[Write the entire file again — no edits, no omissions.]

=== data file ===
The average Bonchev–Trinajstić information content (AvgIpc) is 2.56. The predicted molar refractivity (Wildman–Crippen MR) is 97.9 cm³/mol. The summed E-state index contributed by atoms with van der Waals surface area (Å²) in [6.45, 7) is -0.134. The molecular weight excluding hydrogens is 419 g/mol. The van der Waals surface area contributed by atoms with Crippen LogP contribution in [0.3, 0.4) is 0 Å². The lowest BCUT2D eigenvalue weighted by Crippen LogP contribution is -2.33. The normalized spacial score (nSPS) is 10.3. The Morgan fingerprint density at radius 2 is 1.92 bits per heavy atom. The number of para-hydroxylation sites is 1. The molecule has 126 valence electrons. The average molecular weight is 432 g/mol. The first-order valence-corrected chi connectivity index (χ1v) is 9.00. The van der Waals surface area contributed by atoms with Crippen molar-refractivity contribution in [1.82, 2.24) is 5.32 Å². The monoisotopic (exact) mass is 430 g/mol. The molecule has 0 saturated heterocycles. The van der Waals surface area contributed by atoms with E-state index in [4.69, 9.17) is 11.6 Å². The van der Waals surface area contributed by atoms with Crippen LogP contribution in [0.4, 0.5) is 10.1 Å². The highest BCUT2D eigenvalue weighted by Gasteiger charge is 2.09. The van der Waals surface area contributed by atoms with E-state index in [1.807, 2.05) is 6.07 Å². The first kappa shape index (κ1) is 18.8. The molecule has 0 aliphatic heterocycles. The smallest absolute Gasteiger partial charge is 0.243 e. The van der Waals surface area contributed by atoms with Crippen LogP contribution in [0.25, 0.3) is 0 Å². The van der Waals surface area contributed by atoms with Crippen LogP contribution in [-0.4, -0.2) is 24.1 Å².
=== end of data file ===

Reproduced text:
The average Bonchev–Trinajstić information content (AvgIpc) is 2.56. The predicted molar refractivity (Wildman–Crippen MR) is 97.9 cm³/mol. The summed E-state index contributed by atoms with van der Waals surface area (Å²) in [6.45, 7) is -0.134. The molecular weight excluding hydrogens is 419 g/mol. The van der Waals surface area contributed by atoms with Crippen LogP contribution in [0.3, 0.4) is 0 Å². The lowest BCUT2D eigenvalue weighted by Crippen LogP contribution is -2.33. The normalized spacial score (nSPS) is 10.3. The Morgan fingerprint density at radius 2 is 1.92 bits per heavy atom. The number of para-hydroxylation sites is 1. The molecule has 126 valence electrons. The average molecular weight is 432 g/mol. The first-order valence-corrected chi connectivity index (χ1v) is 9.00. The van der Waals surface area contributed by atoms with Crippen molar-refractivity contribution in [1.82, 2.24) is 5.32 Å². The monoisotopic (exact) mass is 430 g/mol. The molecule has 0 saturated heterocycles. The van der Waals surface area contributed by atoms with E-state index in [4.69, 9.17) is 11.6 Å². The van der Waals surface area contributed by atoms with Crippen LogP contribution in [0.4, 0.5) is 10.1 Å². The highest BCUT2D eigenvalue weighted by Gasteiger charge is 2.09. The van der Waals surface area contributed by atoms with E-state index in [1.807, 2.05) is 6.07 Å². The first kappa shape index (κ1) is 18.8. The molecule has 0 aliphatic heterocycles. The smallest absolute Gasteiger partial charge is 0.243 e. The van der Waals surface area contributed by atoms with Crippen LogP contribution in [0.25, 0.3) is 0 Å². The van der Waals surface area contributed by atoms with Crippen LogP contribution in [-0.4, -0.2) is 24.1 Å².